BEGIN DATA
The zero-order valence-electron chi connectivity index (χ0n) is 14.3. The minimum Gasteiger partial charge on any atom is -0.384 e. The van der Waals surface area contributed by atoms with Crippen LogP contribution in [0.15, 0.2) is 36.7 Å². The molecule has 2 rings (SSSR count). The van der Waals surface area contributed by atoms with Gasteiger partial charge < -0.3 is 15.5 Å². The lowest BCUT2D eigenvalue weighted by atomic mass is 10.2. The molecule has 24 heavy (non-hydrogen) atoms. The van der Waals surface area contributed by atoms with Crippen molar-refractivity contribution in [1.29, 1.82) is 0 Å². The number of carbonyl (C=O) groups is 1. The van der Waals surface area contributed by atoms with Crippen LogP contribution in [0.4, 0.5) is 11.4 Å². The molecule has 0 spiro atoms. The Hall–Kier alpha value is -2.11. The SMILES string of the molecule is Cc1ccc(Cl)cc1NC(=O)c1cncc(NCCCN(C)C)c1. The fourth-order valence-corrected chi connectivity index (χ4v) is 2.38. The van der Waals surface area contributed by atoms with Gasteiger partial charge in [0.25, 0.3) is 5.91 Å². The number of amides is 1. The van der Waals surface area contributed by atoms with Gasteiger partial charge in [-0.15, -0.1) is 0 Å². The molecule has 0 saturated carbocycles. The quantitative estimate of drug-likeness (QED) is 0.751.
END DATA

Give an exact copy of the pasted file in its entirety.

The zero-order valence-electron chi connectivity index (χ0n) is 14.3. The minimum Gasteiger partial charge on any atom is -0.384 e. The van der Waals surface area contributed by atoms with Crippen LogP contribution in [0.15, 0.2) is 36.7 Å². The molecule has 2 rings (SSSR count). The van der Waals surface area contributed by atoms with Gasteiger partial charge < -0.3 is 15.5 Å². The lowest BCUT2D eigenvalue weighted by atomic mass is 10.2. The molecule has 24 heavy (non-hydrogen) atoms. The van der Waals surface area contributed by atoms with Crippen molar-refractivity contribution in [1.29, 1.82) is 0 Å². The number of carbonyl (C=O) groups is 1. The van der Waals surface area contributed by atoms with Crippen LogP contribution in [0.4, 0.5) is 11.4 Å². The molecule has 0 spiro atoms. The Hall–Kier alpha value is -2.11. The SMILES string of the molecule is Cc1ccc(Cl)cc1NC(=O)c1cncc(NCCCN(C)C)c1. The fourth-order valence-corrected chi connectivity index (χ4v) is 2.38. The van der Waals surface area contributed by atoms with Gasteiger partial charge in [0.25, 0.3) is 5.91 Å². The number of amides is 1. The van der Waals surface area contributed by atoms with Gasteiger partial charge in [-0.15, -0.1) is 0 Å². The molecule has 0 saturated carbocycles. The quantitative estimate of drug-likeness (QED) is 0.751.